People may recall that my purpose in being here is to help answer the question, "How can I live well and tell good news stories in post-industrial West Yorkshire?" My thought is that some of the stories from the (generally unsuccessful) attempts to build a renewed society after the Exile in Babylon had ended might throw light on what to try and what to avoid now: offer something positive as well as negative in the criticism of Kelly, Zuckerberg et al.

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May 24, 2022Liked by Paul Kingsnorth

This is exactly why I pay for a subscription, this was perhaps one of your best pieces of writing Paul, and laid out a lot of the problems facing modern society in a general abstract way. It reminded me a lot of Scott Alexander's essay on Moloch, which also turned me onto his substack as well.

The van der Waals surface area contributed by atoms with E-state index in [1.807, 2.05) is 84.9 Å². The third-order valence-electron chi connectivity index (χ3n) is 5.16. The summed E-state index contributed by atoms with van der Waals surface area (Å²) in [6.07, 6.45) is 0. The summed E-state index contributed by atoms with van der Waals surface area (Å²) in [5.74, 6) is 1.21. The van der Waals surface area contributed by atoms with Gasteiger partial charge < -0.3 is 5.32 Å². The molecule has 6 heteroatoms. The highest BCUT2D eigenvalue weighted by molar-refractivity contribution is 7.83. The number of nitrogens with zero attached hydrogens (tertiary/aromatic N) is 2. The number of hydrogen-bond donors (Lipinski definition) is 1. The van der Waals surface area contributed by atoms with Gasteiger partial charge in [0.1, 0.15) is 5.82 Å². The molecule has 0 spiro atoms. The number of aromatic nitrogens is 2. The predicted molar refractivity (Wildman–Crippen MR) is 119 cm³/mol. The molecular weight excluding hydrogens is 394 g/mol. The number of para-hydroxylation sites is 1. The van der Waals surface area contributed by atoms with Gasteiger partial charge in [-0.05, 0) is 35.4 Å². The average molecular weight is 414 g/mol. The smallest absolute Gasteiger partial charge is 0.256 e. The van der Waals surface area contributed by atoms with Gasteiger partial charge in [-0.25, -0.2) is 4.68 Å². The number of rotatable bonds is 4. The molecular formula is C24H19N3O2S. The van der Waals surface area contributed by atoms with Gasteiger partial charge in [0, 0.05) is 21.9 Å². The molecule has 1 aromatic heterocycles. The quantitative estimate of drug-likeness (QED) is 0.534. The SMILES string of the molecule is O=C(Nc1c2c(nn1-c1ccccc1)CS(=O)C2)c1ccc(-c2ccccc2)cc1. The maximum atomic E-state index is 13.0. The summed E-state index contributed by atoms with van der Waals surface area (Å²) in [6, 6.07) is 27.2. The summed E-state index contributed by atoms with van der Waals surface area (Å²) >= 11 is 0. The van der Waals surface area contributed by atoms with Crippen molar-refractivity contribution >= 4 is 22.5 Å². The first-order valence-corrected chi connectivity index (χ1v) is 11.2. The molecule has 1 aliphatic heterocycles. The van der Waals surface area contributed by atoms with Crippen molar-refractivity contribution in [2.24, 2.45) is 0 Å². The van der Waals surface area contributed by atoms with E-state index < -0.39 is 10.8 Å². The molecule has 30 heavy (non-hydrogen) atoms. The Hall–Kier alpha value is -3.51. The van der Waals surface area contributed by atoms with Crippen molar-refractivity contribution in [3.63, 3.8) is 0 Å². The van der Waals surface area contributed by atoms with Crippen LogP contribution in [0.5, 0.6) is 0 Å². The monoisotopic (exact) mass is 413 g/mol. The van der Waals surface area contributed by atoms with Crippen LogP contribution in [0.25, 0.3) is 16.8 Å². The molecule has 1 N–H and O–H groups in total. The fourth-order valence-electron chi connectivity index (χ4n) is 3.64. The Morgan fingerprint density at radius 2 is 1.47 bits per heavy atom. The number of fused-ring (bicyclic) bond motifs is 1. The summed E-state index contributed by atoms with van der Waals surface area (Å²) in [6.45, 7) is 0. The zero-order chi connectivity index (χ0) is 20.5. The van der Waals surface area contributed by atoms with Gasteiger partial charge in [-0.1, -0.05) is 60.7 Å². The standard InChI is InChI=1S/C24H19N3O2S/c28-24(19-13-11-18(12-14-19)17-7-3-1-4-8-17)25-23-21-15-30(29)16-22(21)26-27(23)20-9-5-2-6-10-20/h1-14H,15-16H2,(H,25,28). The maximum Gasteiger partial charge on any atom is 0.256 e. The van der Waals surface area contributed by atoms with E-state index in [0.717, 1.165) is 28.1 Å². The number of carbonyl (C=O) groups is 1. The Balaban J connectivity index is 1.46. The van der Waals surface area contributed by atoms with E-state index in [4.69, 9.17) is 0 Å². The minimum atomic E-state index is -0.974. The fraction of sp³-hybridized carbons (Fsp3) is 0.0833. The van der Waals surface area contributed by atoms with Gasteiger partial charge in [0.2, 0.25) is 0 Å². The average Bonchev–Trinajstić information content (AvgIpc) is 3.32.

Transcendence is, of course, the problem and that we now are told from a very early age that transcendence is stupid and it cannot occur. Either by our parents, by our teachers, or what I see most of all, by our friends. The problem that faces us and that both Moloch and the Anti-Christ represent is the issue of unabashed materialism. A few months ago, I was sitting in church and the Gospel reading was from Mark, Jesus and the Rich Young Man. That reading resonated with me a great deal that day, because it gets to the very core of what is wrong with our society, both back in the ancient world and especially now. We have to give up our possessions, but we have built a society around acquiring 'thing' after 'thing.' David Bentley Hart argued that this is what made Christ so radical, because when he says to give up your possessions and follow, He means it. He doesn't mean, give up some of your possessions, or give up a few things and volunteer more, all those things are good, but it truly means to give up your life and follow.